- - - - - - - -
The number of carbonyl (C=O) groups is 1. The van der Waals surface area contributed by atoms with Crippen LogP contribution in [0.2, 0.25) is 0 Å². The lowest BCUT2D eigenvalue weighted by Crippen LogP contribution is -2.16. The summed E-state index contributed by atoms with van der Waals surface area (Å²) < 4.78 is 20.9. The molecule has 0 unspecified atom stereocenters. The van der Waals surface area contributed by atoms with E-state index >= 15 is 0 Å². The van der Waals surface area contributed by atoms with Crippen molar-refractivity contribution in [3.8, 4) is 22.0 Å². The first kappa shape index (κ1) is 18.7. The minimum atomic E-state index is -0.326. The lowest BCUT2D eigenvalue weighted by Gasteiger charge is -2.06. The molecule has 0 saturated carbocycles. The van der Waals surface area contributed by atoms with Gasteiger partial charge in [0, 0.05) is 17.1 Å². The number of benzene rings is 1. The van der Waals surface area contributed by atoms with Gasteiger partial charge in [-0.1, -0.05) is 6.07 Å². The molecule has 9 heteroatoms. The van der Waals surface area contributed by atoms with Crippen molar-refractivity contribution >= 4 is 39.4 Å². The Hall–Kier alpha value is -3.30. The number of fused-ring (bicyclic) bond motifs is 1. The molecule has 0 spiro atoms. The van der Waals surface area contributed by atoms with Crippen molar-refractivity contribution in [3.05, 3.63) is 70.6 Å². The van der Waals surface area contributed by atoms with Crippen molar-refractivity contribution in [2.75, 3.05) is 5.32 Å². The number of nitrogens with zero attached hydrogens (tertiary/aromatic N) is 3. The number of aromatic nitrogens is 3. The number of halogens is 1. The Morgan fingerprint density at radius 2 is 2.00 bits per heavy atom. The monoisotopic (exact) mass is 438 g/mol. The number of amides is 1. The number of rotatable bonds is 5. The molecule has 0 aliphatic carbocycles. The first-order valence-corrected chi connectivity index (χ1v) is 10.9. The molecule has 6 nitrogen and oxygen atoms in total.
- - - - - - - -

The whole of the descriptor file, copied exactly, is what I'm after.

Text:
The number of carbonyl (C=O) groups is 1. The van der Waals surface area contributed by atoms with Crippen LogP contribution in [0.2, 0.25) is 0 Å². The lowest BCUT2D eigenvalue weighted by Crippen LogP contribution is -2.16. The summed E-state index contributed by atoms with van der Waals surface area (Å²) < 4.78 is 20.9. The molecule has 0 unspecified atom stereocenters. The van der Waals surface area contributed by atoms with E-state index >= 15 is 0 Å². The van der Waals surface area contributed by atoms with Crippen molar-refractivity contribution in [3.8, 4) is 22.0 Å². The first kappa shape index (κ1) is 18.7. The minimum atomic E-state index is -0.326. The lowest BCUT2D eigenvalue weighted by Gasteiger charge is -2.06. The molecule has 0 saturated carbocycles. The van der Waals surface area contributed by atoms with Gasteiger partial charge in [0, 0.05) is 17.1 Å². The number of benzene rings is 1. The van der Waals surface area contributed by atoms with Gasteiger partial charge in [-0.1, -0.05) is 6.07 Å². The molecule has 9 heteroatoms. The van der Waals surface area contributed by atoms with Crippen molar-refractivity contribution >= 4 is 39.4 Å². The Hall–Kier alpha value is -3.30. The number of fused-ring (bicyclic) bond motifs is 1. The molecule has 0 spiro atoms. The van der Waals surface area contributed by atoms with Crippen molar-refractivity contribution in [3.05, 3.63) is 70.6 Å². The van der Waals surface area contributed by atoms with Crippen molar-refractivity contribution in [2.75, 3.05) is 5.32 Å². The number of nitrogens with zero attached hydrogens (tertiary/aromatic N) is 3. The number of aromatic nitrogens is 3. The number of halogens is 1. The Morgan fingerprint density at radius 2 is 2.00 bits per heavy atom. The monoisotopic (exact) mass is 438 g/mol. The number of amides is 1. The number of rotatable bonds is 5. The molecule has 0 aliphatic carbocycles. The first-order valence-corrected chi connectivity index (χ1v) is 10.9. The molecule has 6 nitrogen and oxygen atoms in total.